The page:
Thursday, October 14, 2010

A family tree devoid of baseball pioneers

At any given time I typically have two or three books in progress, at various places around the house. One of them sits out in the garage, on the shelf above my grilling supplies. We do a lot of cooking out throughout the summer and into the fall, weather permitting. I use charcoal, which I start in a chimney without lighter fluid, so it takes a good 20-30 minutes to get the fire going. That's enough time to slowly pick through a book, given enough cookouts.

My current garage book is Peter Morris' But Didn't We Have Fun?: An Informal History of Baseball's Pioneer Era, 1843-1870, which came out in paperback earlier this year. I ranked his Catcher as one of the best books of 2009, so I've been looking forward to the opportunity to read this one, which was originally released in hardcover in 2008. I'm only about a quarter of the way into it, but I'm already in awe of the old stories he dug up on average Americans who just loved playing the game, regardless of its stage of development.

Several years ago I went on a genealogical bender, immersing myself in the roots of my Bailey ancestors since they arrived from England in the 1600s. I filled in quite a lot of blanks-names , births, deaths, weddings-but there's not a lot of meat in it. All I have for most of them are dates.

From the census records I can tell many of my predecessors were farmers. There was a teamster, long before that evoked images of Jimmy Hoffa. We had a deacon in the church, though that was probably a pretty common title for church members in the early 1800s.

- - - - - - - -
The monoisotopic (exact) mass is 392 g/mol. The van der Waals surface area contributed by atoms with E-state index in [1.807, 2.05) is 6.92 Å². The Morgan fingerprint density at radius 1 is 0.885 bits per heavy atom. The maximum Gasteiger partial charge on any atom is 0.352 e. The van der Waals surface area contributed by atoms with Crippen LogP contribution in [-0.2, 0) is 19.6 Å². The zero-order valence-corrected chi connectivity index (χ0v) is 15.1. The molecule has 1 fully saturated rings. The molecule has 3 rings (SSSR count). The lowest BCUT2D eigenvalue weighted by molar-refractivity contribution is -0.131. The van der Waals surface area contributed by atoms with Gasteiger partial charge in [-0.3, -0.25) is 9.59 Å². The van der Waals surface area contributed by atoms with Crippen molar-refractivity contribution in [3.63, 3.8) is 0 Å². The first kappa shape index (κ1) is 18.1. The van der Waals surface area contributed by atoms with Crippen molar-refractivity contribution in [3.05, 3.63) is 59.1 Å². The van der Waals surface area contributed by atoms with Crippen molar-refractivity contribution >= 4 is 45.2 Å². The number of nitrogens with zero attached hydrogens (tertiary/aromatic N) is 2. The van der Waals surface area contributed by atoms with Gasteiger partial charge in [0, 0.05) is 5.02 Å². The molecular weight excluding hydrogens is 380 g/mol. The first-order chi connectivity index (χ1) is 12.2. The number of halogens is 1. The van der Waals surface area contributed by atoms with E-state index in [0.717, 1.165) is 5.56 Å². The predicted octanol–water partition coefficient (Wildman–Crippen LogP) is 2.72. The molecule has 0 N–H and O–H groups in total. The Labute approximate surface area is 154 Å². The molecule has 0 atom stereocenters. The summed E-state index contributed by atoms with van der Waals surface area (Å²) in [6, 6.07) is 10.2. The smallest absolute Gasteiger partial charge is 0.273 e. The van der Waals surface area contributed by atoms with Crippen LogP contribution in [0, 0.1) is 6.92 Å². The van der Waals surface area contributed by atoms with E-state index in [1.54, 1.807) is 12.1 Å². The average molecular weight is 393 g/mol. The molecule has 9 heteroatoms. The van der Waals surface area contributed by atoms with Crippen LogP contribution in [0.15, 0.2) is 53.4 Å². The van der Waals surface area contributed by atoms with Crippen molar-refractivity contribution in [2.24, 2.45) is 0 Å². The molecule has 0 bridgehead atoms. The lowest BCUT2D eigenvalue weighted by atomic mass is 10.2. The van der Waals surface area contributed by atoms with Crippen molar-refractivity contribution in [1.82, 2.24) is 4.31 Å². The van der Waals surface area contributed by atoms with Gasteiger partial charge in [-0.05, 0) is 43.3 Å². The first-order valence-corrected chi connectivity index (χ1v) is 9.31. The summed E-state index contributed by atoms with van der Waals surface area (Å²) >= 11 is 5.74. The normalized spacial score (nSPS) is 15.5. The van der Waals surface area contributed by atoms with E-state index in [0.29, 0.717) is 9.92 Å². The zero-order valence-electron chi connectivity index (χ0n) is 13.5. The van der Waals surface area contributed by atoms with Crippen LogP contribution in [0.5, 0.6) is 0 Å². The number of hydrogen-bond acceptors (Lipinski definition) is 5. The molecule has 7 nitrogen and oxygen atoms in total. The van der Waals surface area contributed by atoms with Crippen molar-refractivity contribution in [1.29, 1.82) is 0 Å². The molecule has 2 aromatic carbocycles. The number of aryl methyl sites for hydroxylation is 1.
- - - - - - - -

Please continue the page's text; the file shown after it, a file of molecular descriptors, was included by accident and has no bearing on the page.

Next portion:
I found references to a few relatives in old newspaper stories. One described the horribly painful death of my great-great-grandfather's brother, whose skull was fractured by an exploding emery wheel. It's conflicted by another story saying he died when struck by a train. Perhaps he was operating an emery wheel on the train tracks, which may be even more dangerous than texting while driving. Either way, I have some leads on how he died, but not much to fill in how he lived.

As Morris and others have referenced, baseball owes a debt to the Civil War for its spreading popularity. Soldiers on both sides were exposed to a game many of them hadn't seen in any form. But I can't place any of my ancestors in the War Between the States. The generational timing wasn't quite right for most of them. They were either too young or too old to have likely gone south to fight. They stayed home, tilling the land, not getting killed, but not having fun either. At least, that's what I'm guessing.

I want to stumble onto an old diary describing the life of my relatives in the mid-1800s. And I want it to describe their days playing base ball or town ball or rounders, or whatever was in vogue in Vermont at the time. I'm sure I never will. I doubt any diaries of my forefathers are still floating around, waiting to be found. Even if there were, I just don't get the feeling my ancestors played ball. They seem too serious. None of them, from what I can tell, had money. They probably barely scratched out a living off the land. I don't see them pulling a Ray Kinsella and plowing under their field to build a baseball diamond. I don't even picture them taking an afternoon off to go down to the town square to take their turn at-bat.

So I can trace roots to pilgrims who came over on the Mayflower. I can claim a connection to a woman who was convicted and executed as a witch in Salem. But I can't seem to shake any ballplayers out of the tree. Now that would be fun.

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